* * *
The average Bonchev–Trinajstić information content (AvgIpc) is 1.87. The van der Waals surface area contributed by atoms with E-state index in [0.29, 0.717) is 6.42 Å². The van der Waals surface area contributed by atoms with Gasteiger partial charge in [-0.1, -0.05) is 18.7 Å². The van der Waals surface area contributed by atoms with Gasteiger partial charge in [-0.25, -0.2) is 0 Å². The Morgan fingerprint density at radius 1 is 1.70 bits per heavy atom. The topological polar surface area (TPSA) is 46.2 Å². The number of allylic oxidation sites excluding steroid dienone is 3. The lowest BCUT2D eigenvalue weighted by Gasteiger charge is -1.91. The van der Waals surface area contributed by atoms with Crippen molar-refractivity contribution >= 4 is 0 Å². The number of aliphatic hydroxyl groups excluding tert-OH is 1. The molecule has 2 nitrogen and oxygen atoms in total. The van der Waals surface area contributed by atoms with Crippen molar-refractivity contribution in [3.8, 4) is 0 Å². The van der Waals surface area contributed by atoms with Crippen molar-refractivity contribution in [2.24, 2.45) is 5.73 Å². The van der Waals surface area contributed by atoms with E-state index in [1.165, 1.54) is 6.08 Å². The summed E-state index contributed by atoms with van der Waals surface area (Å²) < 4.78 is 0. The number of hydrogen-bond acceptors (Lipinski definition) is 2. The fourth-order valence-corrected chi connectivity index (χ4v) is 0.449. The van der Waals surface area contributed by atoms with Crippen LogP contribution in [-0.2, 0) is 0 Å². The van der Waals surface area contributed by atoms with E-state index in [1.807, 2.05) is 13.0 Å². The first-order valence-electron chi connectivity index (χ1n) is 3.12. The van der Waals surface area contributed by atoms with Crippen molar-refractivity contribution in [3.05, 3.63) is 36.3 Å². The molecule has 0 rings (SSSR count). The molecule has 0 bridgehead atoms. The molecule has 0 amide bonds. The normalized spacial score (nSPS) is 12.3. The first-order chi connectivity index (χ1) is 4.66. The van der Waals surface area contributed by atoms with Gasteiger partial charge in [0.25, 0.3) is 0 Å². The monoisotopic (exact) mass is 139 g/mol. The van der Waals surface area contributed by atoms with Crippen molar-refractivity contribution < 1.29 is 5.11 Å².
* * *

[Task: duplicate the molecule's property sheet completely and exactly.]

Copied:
The average Bonchev–Trinajstić information content (AvgIpc) is 1.87. The van der Waals surface area contributed by atoms with E-state index in [0.29, 0.717) is 6.42 Å². The van der Waals surface area contributed by atoms with Gasteiger partial charge in [-0.1, -0.05) is 18.7 Å². The van der Waals surface area contributed by atoms with Gasteiger partial charge in [-0.25, -0.2) is 0 Å². The Morgan fingerprint density at radius 1 is 1.70 bits per heavy atom. The topological polar surface area (TPSA) is 46.2 Å². The number of allylic oxidation sites excluding steroid dienone is 3. The lowest BCUT2D eigenvalue weighted by Gasteiger charge is -1.91. The van der Waals surface area contributed by atoms with Crippen molar-refractivity contribution >= 4 is 0 Å². The number of aliphatic hydroxyl groups excluding tert-OH is 1. The molecule has 2 nitrogen and oxygen atoms in total. The van der Waals surface area contributed by atoms with Crippen molar-refractivity contribution in [3.8, 4) is 0 Å². The van der Waals surface area contributed by atoms with Crippen molar-refractivity contribution in [2.24, 2.45) is 5.73 Å². The van der Waals surface area contributed by atoms with E-state index in [1.165, 1.54) is 6.08 Å². The summed E-state index contributed by atoms with van der Waals surface area (Å²) < 4.78 is 0. The number of hydrogen-bond acceptors (Lipinski definition) is 2. The fourth-order valence-corrected chi connectivity index (χ4v) is 0.449. The van der Waals surface area contributed by atoms with Crippen LogP contribution in [-0.2, 0) is 0 Å². The van der Waals surface area contributed by atoms with E-state index in [1.807, 2.05) is 13.0 Å². The first-order valence-electron chi connectivity index (χ1n) is 3.12. The van der Waals surface area contributed by atoms with Crippen molar-refractivity contribution in [3.05, 3.63) is 36.3 Å². The molecule has 0 rings (SSSR count). The molecule has 0 bridgehead atoms. The molecule has 0 amide bonds. The normalized spacial score (nSPS) is 12.3. The first-order chi connectivity index (χ1) is 4.66. The van der Waals surface area contributed by atoms with Gasteiger partial charge in [0.25, 0.3) is 0 Å². The monoisotopic (exact) mass is 139 g/mol. The van der Waals surface area contributed by atoms with Crippen molar-refractivity contribution < 1.29 is 5.11 Å².